First Bee May Get US Federal Protection As All Species Continue To Decline


There are thousands of species of bees, but many are thought to be declining. Trofimov Denis/Shutterstock

Once a common pollinator across much of the US, the rusty patched bumblebee is in serious decline. So much so that it is listed as critically endangered by the IUCN, and now the US Fish and Wildlife Service are proposing endangered species protection, which would make it the first bee species in history to receive US federal protection. Yet this little bee is not the only one that is experiencing heavy declines.

Across much of the western world, there has been a worrying decline of bees. While the honeybee gets a lot of the media’s attention, largely down to its high-profile status and the tasty honey it produces, it is just one species of around 4,000 that can be found in North America alone. Most of these, for obvious reasons, have not been studied, but it is highly likely that those factors impacting the few that have been, like the rusty patched bumblebee, will also be having a similar effect on the others.


The causes behind the decline in bees, and insect pollinators as a whole, are multiple. A large factor has been the shift towards more industrial agriculture. The countryside used to be a much more varied landscape, a mix of agricultural crops, fallow land, and natural wildflower meadows. This provided a veritable buffet for pollinating insects, giving them a large variety of flowers and plants to feed on for longer periods of the year.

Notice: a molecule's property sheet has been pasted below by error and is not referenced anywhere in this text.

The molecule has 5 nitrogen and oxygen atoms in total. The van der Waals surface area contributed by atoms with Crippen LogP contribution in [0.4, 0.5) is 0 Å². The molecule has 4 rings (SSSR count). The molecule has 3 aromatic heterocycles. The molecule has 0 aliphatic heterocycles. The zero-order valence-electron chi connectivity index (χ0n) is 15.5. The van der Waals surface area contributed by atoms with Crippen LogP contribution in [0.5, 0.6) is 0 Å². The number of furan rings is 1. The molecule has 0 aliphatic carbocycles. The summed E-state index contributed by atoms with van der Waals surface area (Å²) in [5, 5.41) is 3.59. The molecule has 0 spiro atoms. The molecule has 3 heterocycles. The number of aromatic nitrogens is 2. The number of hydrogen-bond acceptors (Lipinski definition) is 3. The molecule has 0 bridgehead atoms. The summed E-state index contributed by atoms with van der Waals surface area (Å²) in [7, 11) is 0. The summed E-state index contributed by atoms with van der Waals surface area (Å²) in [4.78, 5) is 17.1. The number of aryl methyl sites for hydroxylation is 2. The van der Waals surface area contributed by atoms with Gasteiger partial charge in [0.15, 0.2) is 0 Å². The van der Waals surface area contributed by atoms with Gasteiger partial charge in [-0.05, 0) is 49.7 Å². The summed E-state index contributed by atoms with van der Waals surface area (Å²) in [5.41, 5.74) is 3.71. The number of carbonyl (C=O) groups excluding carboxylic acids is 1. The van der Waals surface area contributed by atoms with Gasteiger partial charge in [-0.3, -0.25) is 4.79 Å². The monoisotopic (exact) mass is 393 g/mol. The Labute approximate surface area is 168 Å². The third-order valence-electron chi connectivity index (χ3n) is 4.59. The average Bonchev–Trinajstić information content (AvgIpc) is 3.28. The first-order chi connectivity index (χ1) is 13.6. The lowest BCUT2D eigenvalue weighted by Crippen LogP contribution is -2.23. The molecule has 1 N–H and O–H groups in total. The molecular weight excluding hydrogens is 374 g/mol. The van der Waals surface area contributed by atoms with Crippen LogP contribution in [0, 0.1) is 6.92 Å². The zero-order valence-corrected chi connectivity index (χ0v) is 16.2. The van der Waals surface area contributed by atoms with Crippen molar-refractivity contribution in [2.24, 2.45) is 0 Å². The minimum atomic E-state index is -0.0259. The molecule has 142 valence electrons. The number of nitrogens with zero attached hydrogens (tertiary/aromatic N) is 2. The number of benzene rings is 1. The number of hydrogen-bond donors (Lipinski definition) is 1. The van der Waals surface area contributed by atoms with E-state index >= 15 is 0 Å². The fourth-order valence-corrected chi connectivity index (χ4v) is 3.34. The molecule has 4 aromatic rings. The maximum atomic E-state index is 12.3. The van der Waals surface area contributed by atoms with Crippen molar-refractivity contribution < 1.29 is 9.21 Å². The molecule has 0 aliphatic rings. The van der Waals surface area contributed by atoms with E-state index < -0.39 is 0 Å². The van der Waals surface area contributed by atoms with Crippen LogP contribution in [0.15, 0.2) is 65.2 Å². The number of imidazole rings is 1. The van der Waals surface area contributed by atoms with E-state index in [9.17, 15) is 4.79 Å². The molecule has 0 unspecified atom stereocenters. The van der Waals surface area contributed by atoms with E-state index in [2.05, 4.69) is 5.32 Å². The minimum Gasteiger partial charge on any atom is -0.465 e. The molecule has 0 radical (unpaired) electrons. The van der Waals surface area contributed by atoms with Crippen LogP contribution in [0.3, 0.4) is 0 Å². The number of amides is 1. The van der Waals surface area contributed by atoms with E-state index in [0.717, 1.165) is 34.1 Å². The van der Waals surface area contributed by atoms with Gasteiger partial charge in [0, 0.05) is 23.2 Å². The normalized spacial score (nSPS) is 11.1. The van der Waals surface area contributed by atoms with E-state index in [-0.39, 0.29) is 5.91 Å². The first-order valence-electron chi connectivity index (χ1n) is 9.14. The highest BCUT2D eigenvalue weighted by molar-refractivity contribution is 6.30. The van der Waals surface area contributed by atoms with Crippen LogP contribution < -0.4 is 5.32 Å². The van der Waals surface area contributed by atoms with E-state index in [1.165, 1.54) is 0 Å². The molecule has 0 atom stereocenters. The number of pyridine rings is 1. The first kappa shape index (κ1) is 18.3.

Now, as farming has become more industrialized, including the advances in fertilizers and machinery, the need for leaving patches fallow is no longer necessary as a way to increase soil nutrients. It is thought that in the UK, since the 1930s alone the country has lost over 97 percent of its wildflower meadows. While crop production may have gone up, it has been at a cost to the pollinators.

But farms are not only spraying their crops with fertilizers, they are also covering them in pesticides. This is probably the most obvious, but also highly contentious reason for the bees' decline. Much attention has focused on one particular class of pesticide, known as neonicotinoids. While the manufacturers of neonics, as they are known, maintain that they are at best a negligible harm to bees (though there is now evidence that the companies involved have been covering up their own negative research), the scientific evidence has been building for years that show they have a strong deleterious effect on the insects.

One 18-year study looking at 62 species of bee found that the insects foraging on crops sprayed with the pesticides undergo long-term population declines. This is backed up by other studies that have found those exposed to levels experienced on farms lose direction while out searching for food, confusing the insects so much that they can’t find their way back to the hive. These results led to the European Union putting a moratorium on the use of the chemicals, which they have since extended.


Reversing the worrying trend is going to take multiple measures, including encouraging farmers to leave patches for wildlife, as well as limiting the use of harmful pesticides. Let’s just hope we can do it in time, before we lose more species like the rusty patched bumblebee.  


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